There's a revamped version of minimalist to-do app Any.Do out today, and using it might cost you. Today, the company announced Any.Do 2.0, a version of the cross-platform service focused on turning your lists into collaborative projects. It's meant to unify your work and personal lists, while making it easier for other people to see and modify them — the creators want you to be using it to organize your entire life (or, as CEO Omer Perchik puts it, your "portfolio of experiences and aspirations"), not just check off items. The more you're invested in it, the likelier you are to pay for the premium version, which costs $5 per month or $45 a year.
Most prominently, the update turns tasks into hubs that you can share with multiple people, whether that means your family or your team at work. They'll be able to add or modify items, and you'll be able to assign them subtasks and set deadlines. Their simplest example involves adding ketchup to your spouse's grocery list, and that's nearing the upper limit of what you can do with the free version, which lets two people collaborate on each task. Subscribing to premium removes that limit, which brings it closer to Trello-style project management. That level of integration is really what seems to set Any.Do's new features apart from the basic sharing options on any number of list apps, along with the fact that it will probably look better doing it. Even so, competitor Wunderlist already covers some of the same territory. As usual, your lists will sync across iOS, Android, and the web, including a Chrome app.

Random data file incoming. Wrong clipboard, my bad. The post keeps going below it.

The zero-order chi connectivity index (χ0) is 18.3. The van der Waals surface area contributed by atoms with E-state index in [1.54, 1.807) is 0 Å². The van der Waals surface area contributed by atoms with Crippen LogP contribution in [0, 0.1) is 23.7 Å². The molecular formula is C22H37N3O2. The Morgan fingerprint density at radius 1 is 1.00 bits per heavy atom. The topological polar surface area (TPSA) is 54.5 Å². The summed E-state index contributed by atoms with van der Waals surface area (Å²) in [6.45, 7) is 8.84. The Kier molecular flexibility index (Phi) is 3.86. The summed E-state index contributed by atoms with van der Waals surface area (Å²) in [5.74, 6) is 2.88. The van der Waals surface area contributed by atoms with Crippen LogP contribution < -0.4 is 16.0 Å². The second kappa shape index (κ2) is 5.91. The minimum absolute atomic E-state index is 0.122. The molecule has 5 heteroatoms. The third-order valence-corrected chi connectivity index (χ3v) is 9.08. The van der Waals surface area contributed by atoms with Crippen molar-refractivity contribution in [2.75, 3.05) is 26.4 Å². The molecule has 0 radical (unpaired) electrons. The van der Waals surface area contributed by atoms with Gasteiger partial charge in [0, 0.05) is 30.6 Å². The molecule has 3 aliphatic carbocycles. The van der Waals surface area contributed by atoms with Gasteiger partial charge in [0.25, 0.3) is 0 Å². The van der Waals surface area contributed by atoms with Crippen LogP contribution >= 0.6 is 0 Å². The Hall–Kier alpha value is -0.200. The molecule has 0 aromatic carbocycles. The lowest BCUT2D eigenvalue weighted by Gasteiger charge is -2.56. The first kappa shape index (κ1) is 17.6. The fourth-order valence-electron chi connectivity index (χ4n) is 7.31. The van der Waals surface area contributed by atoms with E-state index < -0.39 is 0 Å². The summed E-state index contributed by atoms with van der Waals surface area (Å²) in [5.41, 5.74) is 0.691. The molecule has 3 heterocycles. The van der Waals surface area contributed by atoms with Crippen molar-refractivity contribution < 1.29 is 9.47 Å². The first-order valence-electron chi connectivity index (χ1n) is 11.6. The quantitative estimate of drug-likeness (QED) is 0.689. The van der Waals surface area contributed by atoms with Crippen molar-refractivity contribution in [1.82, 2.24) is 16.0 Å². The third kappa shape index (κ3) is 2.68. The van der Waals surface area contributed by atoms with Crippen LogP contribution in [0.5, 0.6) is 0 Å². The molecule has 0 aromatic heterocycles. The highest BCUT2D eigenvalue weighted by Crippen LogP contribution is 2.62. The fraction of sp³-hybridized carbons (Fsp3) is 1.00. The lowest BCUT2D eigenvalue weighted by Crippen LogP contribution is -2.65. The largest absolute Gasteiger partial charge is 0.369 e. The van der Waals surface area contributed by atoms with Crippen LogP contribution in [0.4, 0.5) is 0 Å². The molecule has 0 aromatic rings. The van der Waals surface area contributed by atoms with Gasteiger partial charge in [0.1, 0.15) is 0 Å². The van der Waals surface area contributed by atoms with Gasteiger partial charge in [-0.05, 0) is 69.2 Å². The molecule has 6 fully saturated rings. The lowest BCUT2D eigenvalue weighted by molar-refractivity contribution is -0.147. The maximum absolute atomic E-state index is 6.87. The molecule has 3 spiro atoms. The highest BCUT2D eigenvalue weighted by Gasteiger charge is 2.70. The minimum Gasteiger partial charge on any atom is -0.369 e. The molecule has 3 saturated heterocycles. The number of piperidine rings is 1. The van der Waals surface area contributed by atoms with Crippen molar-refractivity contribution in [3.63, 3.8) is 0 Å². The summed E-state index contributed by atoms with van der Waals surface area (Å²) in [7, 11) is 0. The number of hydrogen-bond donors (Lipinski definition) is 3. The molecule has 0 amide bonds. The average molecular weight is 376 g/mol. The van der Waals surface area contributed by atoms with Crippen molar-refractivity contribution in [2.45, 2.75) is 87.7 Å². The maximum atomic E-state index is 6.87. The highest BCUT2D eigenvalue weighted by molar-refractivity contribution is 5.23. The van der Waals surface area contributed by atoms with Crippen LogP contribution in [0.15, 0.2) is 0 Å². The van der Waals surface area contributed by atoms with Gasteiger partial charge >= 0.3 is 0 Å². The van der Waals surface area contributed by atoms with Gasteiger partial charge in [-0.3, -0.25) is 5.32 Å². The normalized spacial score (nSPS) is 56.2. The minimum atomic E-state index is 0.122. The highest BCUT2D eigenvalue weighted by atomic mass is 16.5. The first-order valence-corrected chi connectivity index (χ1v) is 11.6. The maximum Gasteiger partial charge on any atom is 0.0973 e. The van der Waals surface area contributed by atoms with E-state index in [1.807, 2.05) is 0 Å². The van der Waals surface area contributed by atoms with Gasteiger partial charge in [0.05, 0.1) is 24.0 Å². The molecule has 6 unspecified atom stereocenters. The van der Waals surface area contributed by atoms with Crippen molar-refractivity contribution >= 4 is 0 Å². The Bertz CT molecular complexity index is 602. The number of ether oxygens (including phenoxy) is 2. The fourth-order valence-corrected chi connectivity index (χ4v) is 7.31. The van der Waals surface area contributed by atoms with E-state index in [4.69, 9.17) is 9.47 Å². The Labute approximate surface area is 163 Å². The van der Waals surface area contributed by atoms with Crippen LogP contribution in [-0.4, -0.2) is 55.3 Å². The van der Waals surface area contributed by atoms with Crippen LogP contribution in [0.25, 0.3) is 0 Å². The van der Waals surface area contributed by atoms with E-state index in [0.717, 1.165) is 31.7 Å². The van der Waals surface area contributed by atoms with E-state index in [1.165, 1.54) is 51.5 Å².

It also helps that "tasks" are now more like little buckets for information. Users can attach files of up to 5MB on the free version, and the update adds Dropbox integration, along with in-app note-taking features. Once again, a premium subscription will let you attach files of any size, and you can set custom recurring tasks and location-based reminders. In a nice little visual addition, you can pick one of four color schemes beyond basic white for the Android and iOS apps. If you upgrade in the next two weeks, you'll knock a bit off the subscription cost, which is temporarily $3 a month or $27 a year.
There are a lot of note-taking and to-do apps out there, but Any.Do is one of the most popular, and the update offers some new reasons to use it. If you also want to feel like you're living in a mild dystopia, look no further than Perchik's inspiring words. "Most of our users have work lives, family lives, and personal lives, but I think the modern task app user doesn't see those things in separate silos anymore. It's more like they're in the business of life [emphasis in original]." So you'd better make your life-business as efficient as possible, or the next round of life-layoffs could see you downsized.